JOEY THYNE-Kanye Rocks



Kanye West is the great art rapper of the 21st century. He has incorporated profound aesthetic expression into mainstream pop culture. Kanye is not merely a rapper, but an artist. He has made contributions to fashion, film and has collaborated with a number of contemporary painters including Takashi Murakami. But, most importantly, his music has expanded culture.

On the classic feel-goods “College Dropout” and “Late Registration” he translated his brilliance as a producer to make two of the greatest albums in hip-hop history. His ability to make beautiful beats out of soul samples is transcendent. His ear for song structure is unmatched in the industry. Without these albums there wouldn’t be a lot of today’s rappers like Chance the Rapper or J. Cole.

With “Graduation,” Kanye ushered hip-hop past the stagnant gangster-rap era lingering from the early 2000s into the pop-influenced electronic hip-hop that is still prevalent today.

Rolling Stone names “808’s & Heartbreak” as one of the most groundbreaking albums of all time, and I have to agree. Kanye was the first to introduce moody, melodic R&B textures into hip-hop. Without this album there would be no Drake, Frank Ocean or The Weeknd.

“My Beautiful Dark Twisted Fantasy” is the best album of the past decade. Its extravagant maximalism has not been matched before or since. The production is so lush and tremendous that it crossed genre boundaries and even inspired indie albums like “Age of Adz” by Sufjan Stevens and “22, a Million” by Bon Iver.

Then, at the peak of his success, he could have easily coasted and begun the deceleration of his career. Instead, he released the darkly experimental “Yeezus.” Bringing the industrial acid house scene to the spotlight, this was one of the greatest risks ever taken by such a famous artist, and it paid off. The brain-melting fury of songs like “On Sight,” “New Slaves,”  “Hold My Liquor” and “Blood on the Leaves” is still goosebump-inducing nearly four years later.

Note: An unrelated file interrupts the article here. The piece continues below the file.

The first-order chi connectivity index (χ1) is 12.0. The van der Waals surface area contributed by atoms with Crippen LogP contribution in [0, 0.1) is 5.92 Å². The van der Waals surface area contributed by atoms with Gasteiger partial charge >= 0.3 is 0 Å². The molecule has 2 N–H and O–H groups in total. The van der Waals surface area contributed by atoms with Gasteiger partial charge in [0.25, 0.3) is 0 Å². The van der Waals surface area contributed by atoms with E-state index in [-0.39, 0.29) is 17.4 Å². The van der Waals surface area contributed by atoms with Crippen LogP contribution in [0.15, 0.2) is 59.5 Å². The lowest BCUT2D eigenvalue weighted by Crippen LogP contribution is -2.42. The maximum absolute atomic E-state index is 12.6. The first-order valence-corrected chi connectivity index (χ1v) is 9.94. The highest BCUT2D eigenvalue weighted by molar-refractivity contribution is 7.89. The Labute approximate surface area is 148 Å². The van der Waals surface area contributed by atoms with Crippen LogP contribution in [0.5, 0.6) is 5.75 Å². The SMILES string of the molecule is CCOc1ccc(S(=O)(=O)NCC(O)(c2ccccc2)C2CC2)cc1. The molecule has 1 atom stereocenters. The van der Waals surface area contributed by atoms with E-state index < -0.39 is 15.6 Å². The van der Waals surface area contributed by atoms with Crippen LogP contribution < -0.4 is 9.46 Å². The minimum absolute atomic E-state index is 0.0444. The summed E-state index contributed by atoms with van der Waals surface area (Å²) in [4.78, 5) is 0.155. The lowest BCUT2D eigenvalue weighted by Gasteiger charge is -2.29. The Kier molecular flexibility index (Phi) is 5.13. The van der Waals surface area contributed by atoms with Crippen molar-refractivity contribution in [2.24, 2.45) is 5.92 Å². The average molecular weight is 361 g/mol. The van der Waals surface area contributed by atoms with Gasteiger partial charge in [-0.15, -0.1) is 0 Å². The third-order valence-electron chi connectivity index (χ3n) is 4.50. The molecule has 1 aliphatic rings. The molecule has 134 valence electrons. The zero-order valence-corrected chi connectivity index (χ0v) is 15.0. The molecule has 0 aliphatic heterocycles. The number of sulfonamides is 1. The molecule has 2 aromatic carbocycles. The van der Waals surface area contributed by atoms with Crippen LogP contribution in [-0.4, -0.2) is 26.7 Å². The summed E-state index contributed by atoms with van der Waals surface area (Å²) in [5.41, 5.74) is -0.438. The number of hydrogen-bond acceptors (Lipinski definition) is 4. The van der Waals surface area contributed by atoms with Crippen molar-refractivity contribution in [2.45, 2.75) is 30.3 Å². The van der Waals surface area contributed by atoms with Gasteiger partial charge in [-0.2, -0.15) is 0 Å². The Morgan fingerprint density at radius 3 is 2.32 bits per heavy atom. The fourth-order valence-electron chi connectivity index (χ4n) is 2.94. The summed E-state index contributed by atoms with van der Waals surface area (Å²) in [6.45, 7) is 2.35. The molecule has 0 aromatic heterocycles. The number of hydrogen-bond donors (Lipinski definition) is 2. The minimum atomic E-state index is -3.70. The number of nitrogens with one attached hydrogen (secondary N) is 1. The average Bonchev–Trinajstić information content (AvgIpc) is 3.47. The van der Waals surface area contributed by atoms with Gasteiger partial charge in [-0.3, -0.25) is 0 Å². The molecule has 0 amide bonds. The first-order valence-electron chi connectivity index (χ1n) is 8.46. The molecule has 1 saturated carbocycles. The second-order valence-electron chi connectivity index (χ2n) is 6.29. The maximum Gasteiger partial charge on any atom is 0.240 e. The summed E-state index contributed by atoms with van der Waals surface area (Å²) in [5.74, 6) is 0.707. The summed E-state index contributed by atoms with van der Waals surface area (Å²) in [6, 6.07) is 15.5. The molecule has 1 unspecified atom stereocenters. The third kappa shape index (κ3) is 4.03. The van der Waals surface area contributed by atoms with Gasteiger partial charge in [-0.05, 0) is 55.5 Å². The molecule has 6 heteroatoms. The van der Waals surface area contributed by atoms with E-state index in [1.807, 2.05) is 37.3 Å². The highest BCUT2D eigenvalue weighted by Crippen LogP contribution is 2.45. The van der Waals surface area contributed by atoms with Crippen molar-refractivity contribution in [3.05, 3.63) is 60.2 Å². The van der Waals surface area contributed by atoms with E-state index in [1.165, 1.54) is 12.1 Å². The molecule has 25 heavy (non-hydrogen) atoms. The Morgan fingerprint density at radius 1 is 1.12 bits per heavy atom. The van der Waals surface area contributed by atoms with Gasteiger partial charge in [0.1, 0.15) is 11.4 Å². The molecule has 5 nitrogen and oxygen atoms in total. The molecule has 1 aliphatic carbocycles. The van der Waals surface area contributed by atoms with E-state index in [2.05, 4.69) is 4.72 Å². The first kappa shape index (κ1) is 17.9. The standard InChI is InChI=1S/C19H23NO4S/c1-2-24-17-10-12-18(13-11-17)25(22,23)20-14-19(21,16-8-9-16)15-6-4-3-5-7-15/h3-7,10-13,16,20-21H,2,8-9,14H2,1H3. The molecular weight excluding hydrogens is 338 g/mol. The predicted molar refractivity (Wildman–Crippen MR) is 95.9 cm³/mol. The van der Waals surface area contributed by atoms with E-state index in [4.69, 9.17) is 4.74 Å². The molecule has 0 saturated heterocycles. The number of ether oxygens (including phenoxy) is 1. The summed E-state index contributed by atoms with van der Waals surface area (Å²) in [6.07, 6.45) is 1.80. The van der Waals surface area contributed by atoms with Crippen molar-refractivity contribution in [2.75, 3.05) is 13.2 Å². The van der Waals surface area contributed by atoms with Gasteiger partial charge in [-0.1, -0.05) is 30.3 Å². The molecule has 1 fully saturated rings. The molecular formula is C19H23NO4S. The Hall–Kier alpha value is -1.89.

Kanye has an album for every mood: nostalgic, celebratory, confused, angsty. But, my personal favorite aspect of Kanye’s music is his ability to to make sweeping emotional statements in a way no other artist can. He pours his soul out over heart-wrenching instrumentals. On “Street Lights” he speaks about his mom’s death, on “Runaway” he speaks about his inability have a functional relationship and on “Only One” he declares his love for his daughter. While most rappers get too sappy when they talk about their feelings, Kanye can be vulnerable while maintaining his dignity.


Dignity… that is not a word I would not use to describe Kanye West, or the people who idolize him. Kanye is a product of the media. He is so self centered and perpetuates this idea of vanity to the point that it is actively harming our culture. Look at his music. Do you know what “Street Lights,” “Runaway,” and “Only One” all have in common? They are all about him. Kanye is self obsessed and encourages others to be the same, he has lost his touch and can’t innovate musically or lyrically, and there is definitely more interesting music out there.

He isn’t trying to make any socio/political commentary like, NWA, Common, Macklemore, Eminem or Kendrick. Kanye is popular because people like to idolize others who idolize themselves. I’m not saying you shouldn’t be confident, but there is a line between confidence and arrogance. It’s just like the saying goes, no one loves Kanye like Kanye.

Kanye is popular for being a douche bag. People like Kanye because he is an asshole, and if he can be such a jerk why can’t others. He is so far up his own ass that he can sell a white T-shirt for $120 and call it high fashion. He is the Marcel Duchamp of our generation (Duchamp is the artist who signed a urinal and called it art). The biggest problem with all of this though is that people in our generation fall for all that he represents. We buy his t shirts, we praise his ego stroking albums, we wear his $2,000 Yeezy shoes, we watch him and his wife on television as a way to escape our ever boring and self involved lives. We call Kanye Yeezus for god sake! He has duped everyone into thinking he is some sort of second coming of Christ, but in reality he is basically everything bad about millennials wrapped into a lifeless, uninteresting douche of a person. We are called the selfie generation for a reason, which is ironic because most of us don’t even realize why, even though we are looking at ourselves constantly.